Before I toilet trained my oldest, people warned me that it would be the toughest thing I would ever have to do as a parent. I thought that was a tad over-dramatic, and in fact, when I did train my daughter at the age of 28 months, it wasn’t a big deal. She was my only child at the time, and I had the ability to sit with her for three days straight, following her around the house with her little princess potty. It was a great success, with hugs and kisses all around, and plenty of special treats thrown in for good measure. This is easy, I thought. I got this in the bag.
Then, my next two boys came in quick succession. Having two kids in diapers wasn’t fun, and although I know some people who have done it, I just wasn’t up to toilet training my toddler at 18 months. I pushed it off until my son was at the ripe old age of 30 months, and needless to say, his diapers were not for the faint of heart.
So with my baby tucked under my arm, I pulled out Shayna’s princess potty and instructed Yehuda to sit and do his business.
I have to admit, the process was really tough. Coupled with the fact that my baby does not like being put down ever, and that Yehuda, though excited at first at the prospect of all the treats he would get if he went to the potty, quickly got bored of the whole thing and refused to sit on the potty by the third day, I felt like throwing in the towel too many times to count.
But his third birthday was rapidly approaching, and I wanted him toilet trained before our family trip to Israel a couple of months down the line. Giving up wasn’t an option.
Once I decided that his diaper was not coming back on, I took his accidents with more sagacity and increased the value of his prizes. Although my home is primarily whole-grain, low-sugar, and recently I’ve joined the organic, locally grown bandwagon, and stocked my kitchen with as many organic products as my husband could tolerate, I decided to sacrifice my nutritional ideals for the time being, and bought more exciting treats. Every time he sat on the potty, regardless if anything came out or not, he got a jelly bean. When he had three dirty accidents in a row, I bit my lips, took some deep breaths and reminded him that we use the potty because he was a big boy now, and showed him the bag of bazooka gum I bought just for him. And when he said, “I’m not a big boy,” in his little boy voice, it just broke my heart.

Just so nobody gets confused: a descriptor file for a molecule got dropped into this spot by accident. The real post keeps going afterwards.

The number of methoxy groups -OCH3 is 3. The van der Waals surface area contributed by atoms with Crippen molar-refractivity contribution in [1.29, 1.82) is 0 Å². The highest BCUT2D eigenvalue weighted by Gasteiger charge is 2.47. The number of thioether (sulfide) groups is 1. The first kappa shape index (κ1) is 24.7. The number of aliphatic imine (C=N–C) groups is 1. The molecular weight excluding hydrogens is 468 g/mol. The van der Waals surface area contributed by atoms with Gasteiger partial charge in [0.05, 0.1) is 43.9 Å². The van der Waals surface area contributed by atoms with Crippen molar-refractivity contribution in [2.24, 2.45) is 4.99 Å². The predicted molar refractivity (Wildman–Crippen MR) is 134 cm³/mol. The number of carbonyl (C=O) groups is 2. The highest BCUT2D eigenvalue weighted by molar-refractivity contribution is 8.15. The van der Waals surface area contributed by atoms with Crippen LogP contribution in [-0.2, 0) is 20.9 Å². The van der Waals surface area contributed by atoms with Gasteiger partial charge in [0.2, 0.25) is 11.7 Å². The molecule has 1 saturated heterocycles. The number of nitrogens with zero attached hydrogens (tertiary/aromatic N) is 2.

I gave him a big hug and tried again.
I brought him to the potty every half hour, and read him long Dr. Seuss and The Berenestein Bear books, hoping that would help him relax. Finally, on the sixth day, after yet another marathon session of library books, it worked! Oh, the joy and excitement. Everyone danced around him, and he got to hand out treats for all.
Eventually, by the end of the second week, I felt that he got it and we could say he was trained. He does still have occasional accidents every now and then, especially if he is distracted by a toy or game, but generally if he is reminded to go to the potty every hour or so, he stays dry. Interestingly enough, he was able to stay dry overnight almost right away, even before he was able to stay dry during the day.
When we took him with us on a Shabbaton a few weeks later, he stayed in underwear the whole time. In a couple of weeks we will by flying to Israel, and although I’m fairly confident of his ability to tell me when he needs to go, I will put a pull-up on him in cases the lines are long and Yehuda doing his cute potty dance isn’t enough to convince people to let us cut the line.
This is an important developmental milestone. It’s incredible to see the transformation from him never being aware of his need to go to the potty, to being conscious of it in just a couple of weeks. And what’s even more remarkable is that it shows this typically rambunctious two-year -old that he can control himself if he chooses to do so. The future looks bright.
About the Author: Pnina Baim’s newest novel, “A Life Worth Living”, about finding happiness and meaning in the land of Israel, is now available at all online retailers. Contact Pnina at firstname.lastname@example.org.
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